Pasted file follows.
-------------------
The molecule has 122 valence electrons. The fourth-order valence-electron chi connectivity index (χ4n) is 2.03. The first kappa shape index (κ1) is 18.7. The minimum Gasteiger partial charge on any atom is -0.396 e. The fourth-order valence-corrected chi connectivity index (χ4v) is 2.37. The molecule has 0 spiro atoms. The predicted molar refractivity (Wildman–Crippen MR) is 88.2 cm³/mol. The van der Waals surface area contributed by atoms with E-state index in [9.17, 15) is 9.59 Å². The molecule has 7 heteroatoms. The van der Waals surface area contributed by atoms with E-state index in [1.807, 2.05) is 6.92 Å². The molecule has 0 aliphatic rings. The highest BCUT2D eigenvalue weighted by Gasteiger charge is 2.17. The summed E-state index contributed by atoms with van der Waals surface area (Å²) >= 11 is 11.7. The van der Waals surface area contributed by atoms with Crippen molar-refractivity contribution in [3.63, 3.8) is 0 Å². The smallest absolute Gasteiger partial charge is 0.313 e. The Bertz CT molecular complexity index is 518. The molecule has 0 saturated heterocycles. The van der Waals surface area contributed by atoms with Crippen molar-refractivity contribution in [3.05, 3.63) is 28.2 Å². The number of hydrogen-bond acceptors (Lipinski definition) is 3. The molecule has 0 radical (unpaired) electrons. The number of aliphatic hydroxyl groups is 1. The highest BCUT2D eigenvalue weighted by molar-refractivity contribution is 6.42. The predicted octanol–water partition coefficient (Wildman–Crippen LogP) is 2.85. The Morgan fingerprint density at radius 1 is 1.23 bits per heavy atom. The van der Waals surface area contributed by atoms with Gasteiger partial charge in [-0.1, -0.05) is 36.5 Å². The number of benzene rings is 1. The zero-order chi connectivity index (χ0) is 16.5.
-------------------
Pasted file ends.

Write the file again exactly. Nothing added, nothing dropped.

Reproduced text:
The molecule has 122 valence electrons. The fourth-order valence-electron chi connectivity index (χ4n) is 2.03. The first kappa shape index (κ1) is 18.7. The minimum Gasteiger partial charge on any atom is -0.396 e. The fourth-order valence-corrected chi connectivity index (χ4v) is 2.37. The molecule has 0 spiro atoms. The predicted molar refractivity (Wildman–Crippen MR) is 88.2 cm³/mol. The van der Waals surface area contributed by atoms with E-state index in [9.17, 15) is 9.59 Å². The molecule has 7 heteroatoms. The van der Waals surface area contributed by atoms with E-state index in [1.807, 2.05) is 6.92 Å². The molecule has 0 aliphatic rings. The highest BCUT2D eigenvalue weighted by Gasteiger charge is 2.17. The summed E-state index contributed by atoms with van der Waals surface area (Å²) >= 11 is 11.7. The van der Waals surface area contributed by atoms with Crippen molar-refractivity contribution in [3.63, 3.8) is 0 Å². The smallest absolute Gasteiger partial charge is 0.313 e. The Bertz CT molecular complexity index is 518. The molecule has 0 saturated heterocycles. The van der Waals surface area contributed by atoms with Crippen molar-refractivity contribution in [3.05, 3.63) is 28.2 Å². The number of hydrogen-bond acceptors (Lipinski definition) is 3. The molecule has 0 radical (unpaired) electrons. The number of aliphatic hydroxyl groups is 1. The highest BCUT2D eigenvalue weighted by molar-refractivity contribution is 6.42. The predicted octanol–water partition coefficient (Wildman–Crippen LogP) is 2.85. The Morgan fingerprint density at radius 1 is 1.23 bits per heavy atom. The van der Waals surface area contributed by atoms with Gasteiger partial charge in [-0.1, -0.05) is 36.5 Å². The number of benzene rings is 1. The zero-order chi connectivity index (χ0) is 16.5.